Sea level rise poses a significant threat to coastal communities, infrastructure, and ecosystems. Sea level rise is not uniform globally but is affected by a range of regional factors. In this paper, we calculate regional projections of 21st century sea level rise in Northern Europe, focusing on the British Isles, the Baltic, and the North Sea. The input to the regional sea level projection is a probabilistic projection of the major components global sea level budget. Local sea level rise is partly compensated by vertical land movement from glacial isostatic adjustment. We explore the uncertainties beyond the likely range provided by IPCC, including the risk and potential rate of marine ice sheet collapse. Our median 21st century relative sea level rise projection is 0.8 m near London and Hamburg, and a relative sea level drop of 0.1 m in the Bay of Bothnia (near Oulu, Finland). Considerable uncertainties remain in both the sea level budget, and in the regional expression of sea level rise. The greatest uncertainties are associated with Antarctic ice loss and uncertainties are skewed towards higher values, with the 95th percentile being characterized by an additional 0.9 m sea level rise above median projections.
Grinsted, Jevrejeva, Riva, Dahl-Jensen (2015), Sea level rise projections for Northern Europe under RCP8.5, Clim. Res., doi:10.3354/cr01309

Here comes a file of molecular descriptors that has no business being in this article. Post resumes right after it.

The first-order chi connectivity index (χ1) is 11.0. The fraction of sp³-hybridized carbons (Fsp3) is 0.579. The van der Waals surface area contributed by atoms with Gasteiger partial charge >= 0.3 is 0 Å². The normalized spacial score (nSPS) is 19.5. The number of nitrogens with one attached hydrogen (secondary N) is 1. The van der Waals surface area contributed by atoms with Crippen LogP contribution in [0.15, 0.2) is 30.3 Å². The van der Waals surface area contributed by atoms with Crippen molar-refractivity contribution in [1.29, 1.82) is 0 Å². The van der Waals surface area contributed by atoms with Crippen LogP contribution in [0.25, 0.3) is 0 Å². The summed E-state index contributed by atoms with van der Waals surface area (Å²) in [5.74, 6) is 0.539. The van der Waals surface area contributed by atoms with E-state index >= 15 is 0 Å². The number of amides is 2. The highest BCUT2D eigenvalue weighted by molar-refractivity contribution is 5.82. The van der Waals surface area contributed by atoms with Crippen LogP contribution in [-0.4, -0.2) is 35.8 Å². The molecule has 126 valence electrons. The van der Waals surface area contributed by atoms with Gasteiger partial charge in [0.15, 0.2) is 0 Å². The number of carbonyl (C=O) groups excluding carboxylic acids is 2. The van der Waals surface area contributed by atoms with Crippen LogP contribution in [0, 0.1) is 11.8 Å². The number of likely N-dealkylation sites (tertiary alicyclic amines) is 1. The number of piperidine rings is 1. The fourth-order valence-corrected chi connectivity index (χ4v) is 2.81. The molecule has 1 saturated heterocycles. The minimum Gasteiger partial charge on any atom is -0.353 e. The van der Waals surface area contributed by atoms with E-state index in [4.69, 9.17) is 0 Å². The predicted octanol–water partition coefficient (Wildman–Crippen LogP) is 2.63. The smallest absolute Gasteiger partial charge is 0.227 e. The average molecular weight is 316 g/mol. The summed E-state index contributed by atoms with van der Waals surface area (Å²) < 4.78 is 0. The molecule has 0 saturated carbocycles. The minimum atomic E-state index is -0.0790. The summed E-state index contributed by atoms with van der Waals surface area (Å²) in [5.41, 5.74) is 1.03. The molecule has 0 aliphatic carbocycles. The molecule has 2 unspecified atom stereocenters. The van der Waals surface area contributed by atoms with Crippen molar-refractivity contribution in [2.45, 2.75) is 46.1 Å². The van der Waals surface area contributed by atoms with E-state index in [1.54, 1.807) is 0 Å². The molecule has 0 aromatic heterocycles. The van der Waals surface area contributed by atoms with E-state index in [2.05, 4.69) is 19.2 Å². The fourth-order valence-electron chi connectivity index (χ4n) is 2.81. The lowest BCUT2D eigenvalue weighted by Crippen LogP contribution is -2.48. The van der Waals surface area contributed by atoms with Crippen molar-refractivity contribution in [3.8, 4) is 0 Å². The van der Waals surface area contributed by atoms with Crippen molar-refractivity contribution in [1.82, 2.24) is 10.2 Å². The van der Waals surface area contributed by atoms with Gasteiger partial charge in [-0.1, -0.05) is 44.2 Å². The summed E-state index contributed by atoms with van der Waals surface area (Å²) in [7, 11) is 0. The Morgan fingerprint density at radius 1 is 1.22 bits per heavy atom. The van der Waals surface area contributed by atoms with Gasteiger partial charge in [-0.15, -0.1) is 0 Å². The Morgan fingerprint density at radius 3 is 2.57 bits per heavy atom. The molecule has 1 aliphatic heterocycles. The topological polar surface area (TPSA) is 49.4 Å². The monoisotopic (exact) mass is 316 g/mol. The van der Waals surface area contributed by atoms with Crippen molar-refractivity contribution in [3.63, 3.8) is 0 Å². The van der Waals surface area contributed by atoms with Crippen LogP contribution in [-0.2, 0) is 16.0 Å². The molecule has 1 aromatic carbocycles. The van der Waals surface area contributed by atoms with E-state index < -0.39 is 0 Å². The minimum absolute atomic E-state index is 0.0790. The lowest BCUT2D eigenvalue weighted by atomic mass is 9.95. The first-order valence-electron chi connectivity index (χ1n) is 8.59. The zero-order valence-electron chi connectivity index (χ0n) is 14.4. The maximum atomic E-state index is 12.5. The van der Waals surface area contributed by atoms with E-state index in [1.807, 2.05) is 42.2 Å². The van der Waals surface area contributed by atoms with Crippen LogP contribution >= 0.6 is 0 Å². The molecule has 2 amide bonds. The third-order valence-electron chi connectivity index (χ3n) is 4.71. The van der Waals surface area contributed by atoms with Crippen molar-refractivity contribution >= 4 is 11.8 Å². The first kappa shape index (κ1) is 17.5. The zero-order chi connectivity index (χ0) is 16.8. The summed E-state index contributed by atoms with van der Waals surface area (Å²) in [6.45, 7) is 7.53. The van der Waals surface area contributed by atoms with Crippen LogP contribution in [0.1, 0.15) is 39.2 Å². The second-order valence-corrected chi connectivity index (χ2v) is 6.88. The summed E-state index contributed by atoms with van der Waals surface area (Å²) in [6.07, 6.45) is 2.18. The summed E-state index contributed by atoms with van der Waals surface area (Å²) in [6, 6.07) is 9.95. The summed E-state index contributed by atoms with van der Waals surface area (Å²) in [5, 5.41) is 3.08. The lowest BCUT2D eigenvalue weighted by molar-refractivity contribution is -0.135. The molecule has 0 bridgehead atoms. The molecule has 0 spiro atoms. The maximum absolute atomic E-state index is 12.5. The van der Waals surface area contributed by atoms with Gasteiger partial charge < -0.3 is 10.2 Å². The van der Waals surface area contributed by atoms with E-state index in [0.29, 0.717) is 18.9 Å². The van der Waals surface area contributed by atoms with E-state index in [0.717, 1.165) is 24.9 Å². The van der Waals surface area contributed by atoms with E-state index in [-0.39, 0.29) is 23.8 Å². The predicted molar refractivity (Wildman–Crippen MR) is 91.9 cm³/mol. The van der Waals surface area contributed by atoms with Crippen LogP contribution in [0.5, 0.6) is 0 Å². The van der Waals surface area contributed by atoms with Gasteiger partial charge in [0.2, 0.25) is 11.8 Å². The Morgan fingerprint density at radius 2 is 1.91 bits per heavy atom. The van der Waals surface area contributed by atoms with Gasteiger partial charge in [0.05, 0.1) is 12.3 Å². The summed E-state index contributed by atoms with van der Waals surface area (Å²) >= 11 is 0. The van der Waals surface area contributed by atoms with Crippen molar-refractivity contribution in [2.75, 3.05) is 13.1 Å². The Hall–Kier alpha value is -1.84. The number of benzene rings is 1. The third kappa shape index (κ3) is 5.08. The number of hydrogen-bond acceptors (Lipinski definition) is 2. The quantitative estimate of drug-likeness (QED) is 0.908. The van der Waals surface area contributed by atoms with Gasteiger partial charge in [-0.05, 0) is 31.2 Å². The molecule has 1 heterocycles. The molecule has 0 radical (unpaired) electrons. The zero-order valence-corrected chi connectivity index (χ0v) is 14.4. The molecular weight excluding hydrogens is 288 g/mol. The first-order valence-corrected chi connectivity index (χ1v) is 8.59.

We find that there is a considerable risk that existing high-end scenarios for sea level rise may be exceeded.
Data files with the RSL projection uncertainties for individual cities is attached below. In practice, the uncertainties are given as a cumulative density function of the RSL projection in each city. Some additional info such as the applied GIA rate, and derived quantities such as mean and standard deviation is given in the header to each file.
[Download data] Update 7Jul16: an earlier version of the file listed expected LSL instead of expected RSL in the header. This has been corrected.
The paper is part of a special issue on Effects of Extreme Global Warming in Northern Europe. In this issue there are some cases which highlight how difficult it will be to adapt to a 6 degree C warmer world, and when that would happen under different scenarios. For sea level rise i instead chose to focus on RCP8.5. The special issue has many contributions from our Centre for Regional change in the Earth System.
Trivia: all colormaps were generated using hslcolormap.